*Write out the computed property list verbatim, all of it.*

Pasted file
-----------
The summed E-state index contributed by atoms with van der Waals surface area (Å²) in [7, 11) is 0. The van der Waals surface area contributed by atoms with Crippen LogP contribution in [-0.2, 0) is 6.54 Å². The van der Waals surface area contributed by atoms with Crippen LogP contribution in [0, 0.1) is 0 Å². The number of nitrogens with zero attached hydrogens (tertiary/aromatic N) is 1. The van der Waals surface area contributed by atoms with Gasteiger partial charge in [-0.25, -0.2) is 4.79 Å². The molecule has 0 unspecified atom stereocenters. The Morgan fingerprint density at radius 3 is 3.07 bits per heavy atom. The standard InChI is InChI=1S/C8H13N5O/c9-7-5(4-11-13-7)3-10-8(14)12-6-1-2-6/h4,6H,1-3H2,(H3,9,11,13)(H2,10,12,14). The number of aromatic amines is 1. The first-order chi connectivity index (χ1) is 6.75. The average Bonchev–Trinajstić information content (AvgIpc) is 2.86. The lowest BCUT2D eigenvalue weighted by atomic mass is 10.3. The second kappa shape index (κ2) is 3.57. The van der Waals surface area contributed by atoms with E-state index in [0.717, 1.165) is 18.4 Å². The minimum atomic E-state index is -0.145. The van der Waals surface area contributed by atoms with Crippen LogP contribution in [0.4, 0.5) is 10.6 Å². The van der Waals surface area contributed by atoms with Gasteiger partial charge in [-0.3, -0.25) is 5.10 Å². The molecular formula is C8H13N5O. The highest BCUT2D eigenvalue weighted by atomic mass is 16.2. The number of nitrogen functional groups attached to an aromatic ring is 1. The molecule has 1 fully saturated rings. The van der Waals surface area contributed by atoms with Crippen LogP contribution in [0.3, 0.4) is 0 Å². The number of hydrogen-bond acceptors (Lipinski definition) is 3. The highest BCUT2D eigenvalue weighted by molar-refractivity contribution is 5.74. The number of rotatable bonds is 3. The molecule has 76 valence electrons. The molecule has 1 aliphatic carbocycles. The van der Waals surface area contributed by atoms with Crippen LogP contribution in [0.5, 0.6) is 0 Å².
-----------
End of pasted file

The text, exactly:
The summed E-state index contributed by atoms with van der Waals surface area (Å²) in [7, 11) is 0. The van der Waals surface area contributed by atoms with Crippen LogP contribution in [-0.2, 0) is 6.54 Å². The van der Waals surface area contributed by atoms with Crippen LogP contribution in [0, 0.1) is 0 Å². The number of nitrogens with zero attached hydrogens (tertiary/aromatic N) is 1. The van der Waals surface area contributed by atoms with Gasteiger partial charge in [-0.25, -0.2) is 4.79 Å². The molecule has 0 unspecified atom stereocenters. The Morgan fingerprint density at radius 3 is 3.07 bits per heavy atom. The standard InChI is InChI=1S/C8H13N5O/c9-7-5(4-11-13-7)3-10-8(14)12-6-1-2-6/h4,6H,1-3H2,(H3,9,11,13)(H2,10,12,14). The number of aromatic amines is 1. The first-order chi connectivity index (χ1) is 6.75. The average Bonchev–Trinajstić information content (AvgIpc) is 2.86. The lowest BCUT2D eigenvalue weighted by atomic mass is 10.3. The second kappa shape index (κ2) is 3.57. The van der Waals surface area contributed by atoms with E-state index in [0.717, 1.165) is 18.4 Å². The minimum atomic E-state index is -0.145. The van der Waals surface area contributed by atoms with Crippen LogP contribution in [0.4, 0.5) is 10.6 Å². The van der Waals surface area contributed by atoms with Gasteiger partial charge in [-0.3, -0.25) is 5.10 Å². The molecular formula is C8H13N5O. The highest BCUT2D eigenvalue weighted by atomic mass is 16.2. The number of nitrogen functional groups attached to an aromatic ring is 1. The molecule has 1 fully saturated rings. The van der Waals surface area contributed by atoms with Crippen LogP contribution in [0.3, 0.4) is 0 Å². The number of hydrogen-bond acceptors (Lipinski definition) is 3. The highest BCUT2D eigenvalue weighted by molar-refractivity contribution is 5.74. The number of rotatable bonds is 3. The molecule has 76 valence electrons. The molecule has 1 aliphatic carbocycles. The van der Waals surface area contributed by atoms with Crippen LogP contribution in [0.5, 0.6) is 0 Å².